Usually, a function must declare its return type; an exception exists only for functions that consist of a single expression. These are often referred to as one line or single line functions. Such functions can use a shortened syntax that omits the braces and uses the = symbol before the expression rather than the return keyword.
Kotlin allows you to reduce the amount of code required to define a function like castFireball or formatHealthStatus that has only one expression – that is, one statement to be evaluated. For single-expression functions, you can omit the return type, curly braces, and return statement. Make those changes to your castFireball and formatHealthStatus functions, as shown below:
In Kotlin, functions are first-class citizen. It means that functions can be assigned to the variables, passed as an arguments or returned from another function. While Kotlin is statically typed, to make it possible, functions need to have a type. It exists and it is called function type. Here are a few examples:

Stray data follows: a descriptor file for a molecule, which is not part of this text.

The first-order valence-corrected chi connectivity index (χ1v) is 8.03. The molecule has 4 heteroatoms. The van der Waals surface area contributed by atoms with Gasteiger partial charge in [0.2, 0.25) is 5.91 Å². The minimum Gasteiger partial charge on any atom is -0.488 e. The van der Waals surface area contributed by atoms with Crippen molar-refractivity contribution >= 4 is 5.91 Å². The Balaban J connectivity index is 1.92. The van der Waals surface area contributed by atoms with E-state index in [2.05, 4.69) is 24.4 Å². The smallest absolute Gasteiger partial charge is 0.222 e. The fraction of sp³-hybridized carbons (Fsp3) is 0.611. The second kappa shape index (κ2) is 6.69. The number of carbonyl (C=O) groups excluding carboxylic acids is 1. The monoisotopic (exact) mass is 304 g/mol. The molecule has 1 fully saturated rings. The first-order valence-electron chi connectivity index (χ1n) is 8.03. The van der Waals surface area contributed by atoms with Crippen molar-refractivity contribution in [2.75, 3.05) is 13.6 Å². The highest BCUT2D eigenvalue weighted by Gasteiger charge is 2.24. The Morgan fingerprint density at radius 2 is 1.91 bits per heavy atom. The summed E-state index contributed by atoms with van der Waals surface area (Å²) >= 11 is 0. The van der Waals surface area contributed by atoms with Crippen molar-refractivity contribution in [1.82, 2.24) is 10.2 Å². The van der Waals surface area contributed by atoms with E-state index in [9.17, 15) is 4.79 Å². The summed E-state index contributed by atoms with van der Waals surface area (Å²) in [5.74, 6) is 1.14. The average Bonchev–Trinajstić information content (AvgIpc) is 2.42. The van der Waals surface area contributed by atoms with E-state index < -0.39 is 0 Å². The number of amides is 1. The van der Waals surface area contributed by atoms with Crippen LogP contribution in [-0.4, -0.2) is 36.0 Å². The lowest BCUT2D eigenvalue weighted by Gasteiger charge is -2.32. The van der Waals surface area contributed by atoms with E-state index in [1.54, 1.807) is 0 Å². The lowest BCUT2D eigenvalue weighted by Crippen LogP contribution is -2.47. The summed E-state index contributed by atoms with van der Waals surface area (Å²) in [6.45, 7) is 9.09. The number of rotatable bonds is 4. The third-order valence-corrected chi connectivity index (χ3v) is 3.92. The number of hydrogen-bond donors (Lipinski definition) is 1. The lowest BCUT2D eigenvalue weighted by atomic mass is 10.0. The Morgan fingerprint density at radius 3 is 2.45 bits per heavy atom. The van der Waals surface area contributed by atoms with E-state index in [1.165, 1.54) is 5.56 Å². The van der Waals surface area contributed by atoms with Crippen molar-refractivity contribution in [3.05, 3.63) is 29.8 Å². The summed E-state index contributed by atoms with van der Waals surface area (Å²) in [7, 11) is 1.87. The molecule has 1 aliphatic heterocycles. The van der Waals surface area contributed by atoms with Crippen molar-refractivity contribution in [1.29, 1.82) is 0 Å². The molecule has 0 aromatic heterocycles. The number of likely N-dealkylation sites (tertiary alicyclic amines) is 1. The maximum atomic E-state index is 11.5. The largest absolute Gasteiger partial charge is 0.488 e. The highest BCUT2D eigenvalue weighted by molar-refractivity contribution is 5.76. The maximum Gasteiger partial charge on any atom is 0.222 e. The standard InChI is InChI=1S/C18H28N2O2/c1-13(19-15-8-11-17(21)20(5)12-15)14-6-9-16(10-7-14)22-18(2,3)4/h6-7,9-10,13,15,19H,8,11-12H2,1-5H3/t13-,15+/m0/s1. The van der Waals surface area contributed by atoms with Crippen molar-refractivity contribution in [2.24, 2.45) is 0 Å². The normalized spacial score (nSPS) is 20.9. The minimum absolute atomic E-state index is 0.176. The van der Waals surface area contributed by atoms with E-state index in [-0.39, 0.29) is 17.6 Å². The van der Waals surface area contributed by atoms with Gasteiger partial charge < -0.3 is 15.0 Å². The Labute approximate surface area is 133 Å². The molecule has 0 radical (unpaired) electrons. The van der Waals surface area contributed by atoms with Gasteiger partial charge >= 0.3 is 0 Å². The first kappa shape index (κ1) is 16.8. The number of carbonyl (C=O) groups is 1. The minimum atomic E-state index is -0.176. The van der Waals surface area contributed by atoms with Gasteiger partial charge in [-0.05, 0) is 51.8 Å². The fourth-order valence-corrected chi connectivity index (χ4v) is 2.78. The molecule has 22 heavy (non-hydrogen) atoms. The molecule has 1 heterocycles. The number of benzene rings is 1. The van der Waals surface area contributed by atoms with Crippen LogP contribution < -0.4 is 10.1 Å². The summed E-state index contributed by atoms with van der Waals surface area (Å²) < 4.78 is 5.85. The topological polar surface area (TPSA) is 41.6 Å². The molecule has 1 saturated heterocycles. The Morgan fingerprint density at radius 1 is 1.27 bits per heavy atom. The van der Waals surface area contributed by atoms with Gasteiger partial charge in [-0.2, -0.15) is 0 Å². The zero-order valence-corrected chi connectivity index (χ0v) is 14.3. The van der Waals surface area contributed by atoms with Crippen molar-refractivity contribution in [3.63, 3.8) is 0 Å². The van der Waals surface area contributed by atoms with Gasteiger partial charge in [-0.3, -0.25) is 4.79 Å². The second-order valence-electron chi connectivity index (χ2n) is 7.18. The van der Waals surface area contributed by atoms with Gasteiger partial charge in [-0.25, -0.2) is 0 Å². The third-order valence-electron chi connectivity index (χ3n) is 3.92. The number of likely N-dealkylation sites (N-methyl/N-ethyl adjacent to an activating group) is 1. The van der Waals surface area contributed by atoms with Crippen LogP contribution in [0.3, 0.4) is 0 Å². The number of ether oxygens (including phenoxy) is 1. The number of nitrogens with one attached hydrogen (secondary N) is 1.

()->Unit —the function type that returns nothing useful (Unit) and takes no arguments.
(Int)->Int— the function type that returns Int and takes single argument of type Int.
()->()->Unit— the function type that returns another function that returns nothing useful (Unit). Both functions take no arguments.
Function type is just a syntactic sugar for an interface, but the interface cannot be used explicitly. Nevertheless we can use function types like interfaces, what includes using them as type arguments or implementing them: